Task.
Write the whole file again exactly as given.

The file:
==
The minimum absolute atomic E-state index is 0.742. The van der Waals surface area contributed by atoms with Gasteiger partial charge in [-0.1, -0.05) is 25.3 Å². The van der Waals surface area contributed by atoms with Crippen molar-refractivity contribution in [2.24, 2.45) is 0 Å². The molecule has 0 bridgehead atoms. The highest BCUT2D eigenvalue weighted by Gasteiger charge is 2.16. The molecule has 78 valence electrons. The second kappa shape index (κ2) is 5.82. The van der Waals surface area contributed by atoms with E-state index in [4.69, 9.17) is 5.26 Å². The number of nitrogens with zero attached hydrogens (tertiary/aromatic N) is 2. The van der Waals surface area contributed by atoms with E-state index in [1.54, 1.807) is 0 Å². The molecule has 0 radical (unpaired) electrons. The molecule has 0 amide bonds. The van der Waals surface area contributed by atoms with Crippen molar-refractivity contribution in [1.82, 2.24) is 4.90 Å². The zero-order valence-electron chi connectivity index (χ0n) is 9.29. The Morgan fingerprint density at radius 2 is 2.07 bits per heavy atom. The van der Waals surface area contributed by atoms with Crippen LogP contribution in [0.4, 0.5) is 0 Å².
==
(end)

The minimum absolute atomic E-state index is 0.742. The van der Waals surface area contributed by atoms with Gasteiger partial charge in [-0.1, -0.05) is 25.3 Å². The van der Waals surface area contributed by atoms with Crippen molar-refractivity contribution in [2.24, 2.45) is 0 Å². The molecule has 0 bridgehead atoms. The highest BCUT2D eigenvalue weighted by Gasteiger charge is 2.16. The molecule has 78 valence electrons. The second kappa shape index (κ2) is 5.82. The van der Waals surface area contributed by atoms with E-state index in [4.69, 9.17) is 5.26 Å². The number of nitrogens with zero attached hydrogens (tertiary/aromatic N) is 2. The van der Waals surface area contributed by atoms with E-state index in [1.54, 1.807) is 0 Å². The molecule has 0 radical (unpaired) electrons. The molecule has 0 amide bonds. The van der Waals surface area contributed by atoms with Crippen molar-refractivity contribution in [1.82, 2.24) is 4.90 Å². The zero-order valence-electron chi connectivity index (χ0n) is 9.29. The Morgan fingerprint density at radius 2 is 2.07 bits per heavy atom. The van der Waals surface area contributed by atoms with Crippen LogP contribution in [0.4, 0.5) is 0 Å².